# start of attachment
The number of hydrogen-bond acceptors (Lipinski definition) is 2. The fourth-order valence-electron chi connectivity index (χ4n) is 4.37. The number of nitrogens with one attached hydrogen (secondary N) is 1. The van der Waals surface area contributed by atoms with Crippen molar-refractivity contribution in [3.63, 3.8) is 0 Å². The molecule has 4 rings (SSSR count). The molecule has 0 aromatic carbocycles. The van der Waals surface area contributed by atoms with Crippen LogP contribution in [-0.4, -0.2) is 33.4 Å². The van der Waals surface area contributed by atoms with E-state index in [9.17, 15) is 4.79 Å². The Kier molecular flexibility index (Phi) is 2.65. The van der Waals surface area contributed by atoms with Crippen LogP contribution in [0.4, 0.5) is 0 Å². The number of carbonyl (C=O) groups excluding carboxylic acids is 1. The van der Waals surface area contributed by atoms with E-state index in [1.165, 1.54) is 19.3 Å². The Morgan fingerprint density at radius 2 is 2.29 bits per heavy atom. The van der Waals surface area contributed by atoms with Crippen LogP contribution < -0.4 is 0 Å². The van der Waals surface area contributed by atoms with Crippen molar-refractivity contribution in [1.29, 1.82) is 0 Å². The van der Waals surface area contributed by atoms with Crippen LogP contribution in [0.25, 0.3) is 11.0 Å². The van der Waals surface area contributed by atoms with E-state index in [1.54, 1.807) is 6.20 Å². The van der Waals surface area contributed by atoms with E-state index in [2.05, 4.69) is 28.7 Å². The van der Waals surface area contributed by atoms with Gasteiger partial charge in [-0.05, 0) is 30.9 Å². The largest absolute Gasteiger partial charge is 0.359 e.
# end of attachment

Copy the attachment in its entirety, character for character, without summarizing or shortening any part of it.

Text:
The number of hydrogen-bond acceptors (Lipinski definition) is 2. The fourth-order valence-electron chi connectivity index (χ4n) is 4.37. The number of nitrogens with one attached hydrogen (secondary N) is 1. The van der Waals surface area contributed by atoms with Crippen molar-refractivity contribution in [3.63, 3.8) is 0 Å². The molecule has 4 rings (SSSR count). The molecule has 0 aromatic carbocycles. The van der Waals surface area contributed by atoms with Crippen LogP contribution in [-0.4, -0.2) is 33.4 Å². The van der Waals surface area contributed by atoms with E-state index in [9.17, 15) is 4.79 Å². The Kier molecular flexibility index (Phi) is 2.65. The van der Waals surface area contributed by atoms with Crippen LogP contribution in [0.4, 0.5) is 0 Å². The number of carbonyl (C=O) groups excluding carboxylic acids is 1. The van der Waals surface area contributed by atoms with E-state index in [1.165, 1.54) is 19.3 Å². The Morgan fingerprint density at radius 2 is 2.29 bits per heavy atom. The van der Waals surface area contributed by atoms with Crippen LogP contribution < -0.4 is 0 Å². The van der Waals surface area contributed by atoms with Crippen molar-refractivity contribution in [1.29, 1.82) is 0 Å². The van der Waals surface area contributed by atoms with Crippen LogP contribution in [0.25, 0.3) is 11.0 Å². The van der Waals surface area contributed by atoms with E-state index in [1.54, 1.807) is 6.20 Å². The van der Waals surface area contributed by atoms with E-state index in [2.05, 4.69) is 28.7 Å². The van der Waals surface area contributed by atoms with Gasteiger partial charge in [-0.05, 0) is 30.9 Å². The largest absolute Gasteiger partial charge is 0.359 e.